Kirsty is a customer who has been using our services for the last 3 or so years. We love her designs! We decided to ask her a few questions about her work and inspirations.
I arrived at art school without really knowing what kind of art I wanted to specialise in, and ended up studying Illustration. I liked the scale I was able to work at in this discipline. After this, I naturally progressed into designing illustrated paper products and established my own brand, which was eventually named Prism of Starlings. It started out 100% paper, then I added fabric, wood, (and soon to work with metal too). I love what I’m doing right now, but I see myself being gradually less of an artisan/maker and more of a designer in the future. This is the part I enjoy the most, and spend most time on.
Animals are the focus of my work. I’m inspired by many things in the natural world, but when I think about the one thing that I would specifically document/photograph to remember, it tends to be repetitive pattern work – just anything that stands out to me, be it old, vintage furniture fabrics, stained glass windows, graffiti murals, sketchbook doodles or architectural structures...
I had never thought about bringing laser cutting into my design work until I started working on a project where I wanted to combine foil and plywood, and after it became apparent that it wasn’t going to be possible to produce a clean result with foil, I looked into etching instead of foil blocking on the wood. It really opened the door to a new environment of design, as before I’d been working almost solely with paper products, so the idea of working with a product that’s machine made, and much more permanent and tactile than a disposable sheet of wrapping paper or card, felt like a leap. I was soon designing jewellery, coasters, pocket mirrors, clocks, decorations etc. and taking advantage of the more versatile and durable nature of wood. I think designs can look more stunning on a material like wood than on paper. Print is everywhere these days, flyers and magazines and junk mail, and it’s very expendable, but a design that’s etched into wood seems more timeless and lasting. I think people can be quite puritanical about “hand-made”, but I personally love the combination of both hand-crafted and machine-produced design. Both have their advantages. I usually add to the laser cut pieces with paints and finishing touches. I replaced my original idea of foil blocking with instead using metallic leaf paints to highlight the etched patterns, and assemble and solder my painted necklaces myself. I think this combination of machine and hand is important for any artist who wishes to take full advantage of technology.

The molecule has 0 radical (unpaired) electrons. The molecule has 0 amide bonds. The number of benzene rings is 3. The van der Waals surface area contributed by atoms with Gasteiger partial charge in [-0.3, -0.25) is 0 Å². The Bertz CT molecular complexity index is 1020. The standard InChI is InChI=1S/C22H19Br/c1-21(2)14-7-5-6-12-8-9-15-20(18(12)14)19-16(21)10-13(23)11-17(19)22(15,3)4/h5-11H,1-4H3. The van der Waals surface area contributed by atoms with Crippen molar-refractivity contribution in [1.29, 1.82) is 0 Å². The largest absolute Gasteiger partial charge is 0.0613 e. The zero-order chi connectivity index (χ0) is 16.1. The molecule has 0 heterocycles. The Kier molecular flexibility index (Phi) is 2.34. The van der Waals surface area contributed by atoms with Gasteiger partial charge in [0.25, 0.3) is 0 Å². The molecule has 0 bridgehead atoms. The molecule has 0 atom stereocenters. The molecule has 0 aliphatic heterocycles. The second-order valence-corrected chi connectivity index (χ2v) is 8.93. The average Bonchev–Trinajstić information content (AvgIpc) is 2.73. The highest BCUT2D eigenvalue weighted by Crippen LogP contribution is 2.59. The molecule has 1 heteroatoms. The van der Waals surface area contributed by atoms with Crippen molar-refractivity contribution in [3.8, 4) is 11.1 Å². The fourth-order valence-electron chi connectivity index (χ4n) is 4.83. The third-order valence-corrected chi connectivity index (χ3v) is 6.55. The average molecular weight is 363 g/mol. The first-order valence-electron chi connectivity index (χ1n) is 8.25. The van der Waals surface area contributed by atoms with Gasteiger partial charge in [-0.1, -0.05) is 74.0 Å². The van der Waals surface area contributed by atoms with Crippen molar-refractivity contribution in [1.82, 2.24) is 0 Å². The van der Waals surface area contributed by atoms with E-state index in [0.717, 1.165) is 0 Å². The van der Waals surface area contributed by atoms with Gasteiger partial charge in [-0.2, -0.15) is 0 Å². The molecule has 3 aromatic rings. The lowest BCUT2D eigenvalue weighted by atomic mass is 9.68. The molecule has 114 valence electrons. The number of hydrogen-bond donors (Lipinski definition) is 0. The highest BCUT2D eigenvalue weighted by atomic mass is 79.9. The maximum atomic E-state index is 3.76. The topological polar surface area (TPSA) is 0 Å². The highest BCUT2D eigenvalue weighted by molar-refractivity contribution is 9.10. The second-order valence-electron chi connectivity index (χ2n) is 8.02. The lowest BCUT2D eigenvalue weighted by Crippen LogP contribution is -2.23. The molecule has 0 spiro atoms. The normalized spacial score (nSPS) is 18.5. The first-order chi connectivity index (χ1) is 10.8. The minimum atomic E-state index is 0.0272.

I mostly work with Photoshop, but I find Illustrator’s vector conversion tool very useful as I rarely work with vector lines in any other part of my day-to-day design routine; I’m more of a painter than a digital artist. I’ve become a bit more practised with Illustrator because of the need to use vector for laser so this has affected my practice somewhat.
I think the only thing I find frustrating about the process is the limitation in using very fine detail for etching, because usually I like to work with extremely intricate patterns, and on the scale that I work, they have to be simplified for laser or the pieces just fall apart (which has happened on several occasions when I’ve needed to rework something too fragile.)
I used to mostly cite painters and illustrators as examples of artists whom I am inspired by, but having spent the past five years immersed in stationery design, I’ve become just as interested in brands and makers like Mina Perhonen (fashion), Klaus Haapaniemi (interiors) and Rifle Paper Co (paper goods), as I am inspired by painters and illustrators like Mirko Hanák (watercolour) and Karolin Schnoor (graphic and print). There are so many people using print and pattern in so many different ways that it’s hard to narrow it down. I love Perhonen’s print as I don’t think it necessarily follows the trends, so her designs seem bold and have a very unique edge, and her work is a good example of art which is printed onto everyday products, but is first and foremost art. Hanák is a long-term obsession of mine really. The composition of his watercolours and the skill in the way he uses watercolour is something that I think only years of experience can amount to.
Prism of Starlings